West End Wakes Up To Mysterious Fish Graveyard

West End locals woke up to the spectacle of lifeless fish and crustaceans on the banks of the Brisbane River, a mysterious fish graveyard that has sparked concern among residents and experts.

The incident came to light on Thursday morning when passers-by noticed the dead marine life, including species known for their resilience, such as mullet, bream, catfish, and mud crabs. The sight was particularly alarming given these species’ known tolerance to freshwater, ruling out the recent flooding as a cause.

Associate Professor Ian Tibbetts from the University of Queensland shared his insights on the matter. He dismissed the idea that the recent deluge and subsequent freshwater influx into the river were to blame. “All fish reported like mullet, bream, catfish and even some mud crabs are known for being quite freshwater resilient so it is not the only reason for them popping up,” he said.

Despite reporting the incident to Queensland Health and the Pollution Hotline, there has been no response. This has led to speculation about a possible toxic spill or similar event in the area. “The chances of it being a localised spill or some sort of toxic event in the area are more than likely,” Mr. Tibbetts added.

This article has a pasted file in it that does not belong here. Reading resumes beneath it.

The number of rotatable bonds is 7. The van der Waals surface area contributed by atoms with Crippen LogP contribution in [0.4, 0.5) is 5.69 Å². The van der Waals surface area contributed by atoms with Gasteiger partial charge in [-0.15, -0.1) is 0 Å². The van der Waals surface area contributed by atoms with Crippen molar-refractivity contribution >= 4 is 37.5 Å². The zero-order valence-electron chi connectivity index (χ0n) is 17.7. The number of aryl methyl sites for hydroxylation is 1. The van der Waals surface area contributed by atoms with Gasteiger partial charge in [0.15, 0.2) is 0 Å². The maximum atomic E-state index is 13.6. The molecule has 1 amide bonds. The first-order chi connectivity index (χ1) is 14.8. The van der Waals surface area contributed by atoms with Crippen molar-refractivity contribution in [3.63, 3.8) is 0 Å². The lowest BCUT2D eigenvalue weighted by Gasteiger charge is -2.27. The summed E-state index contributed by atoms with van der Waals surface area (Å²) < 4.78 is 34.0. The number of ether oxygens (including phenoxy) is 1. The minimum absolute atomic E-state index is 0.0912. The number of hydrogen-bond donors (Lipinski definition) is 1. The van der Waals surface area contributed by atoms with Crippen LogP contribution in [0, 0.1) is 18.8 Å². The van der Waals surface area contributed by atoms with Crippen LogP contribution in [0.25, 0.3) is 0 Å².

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Jonathan Sriranganathan, Greens Brisbane Mayor candidate, took to social media to document the mass fish graveyard. He noted an oily rainbow sheen on the water’s surface, which further supports the toxic spill theory.

The Department of Environment, Science and Innovation is currently investigating the incident. While the cause of the fish deaths remains unknown, one theory suggests that low dissolved oxygen levels following recent heavy rain could be responsible. The rain may have washed organic matter into the river, affecting its oxygen levels.

As the investigation continues, we urge all West End residents to stay vigilant and report any suspicious activity to the authorities. The health of the Brisbane River is a shared responsibility, and every piece of information helps.

Published 2-February-2024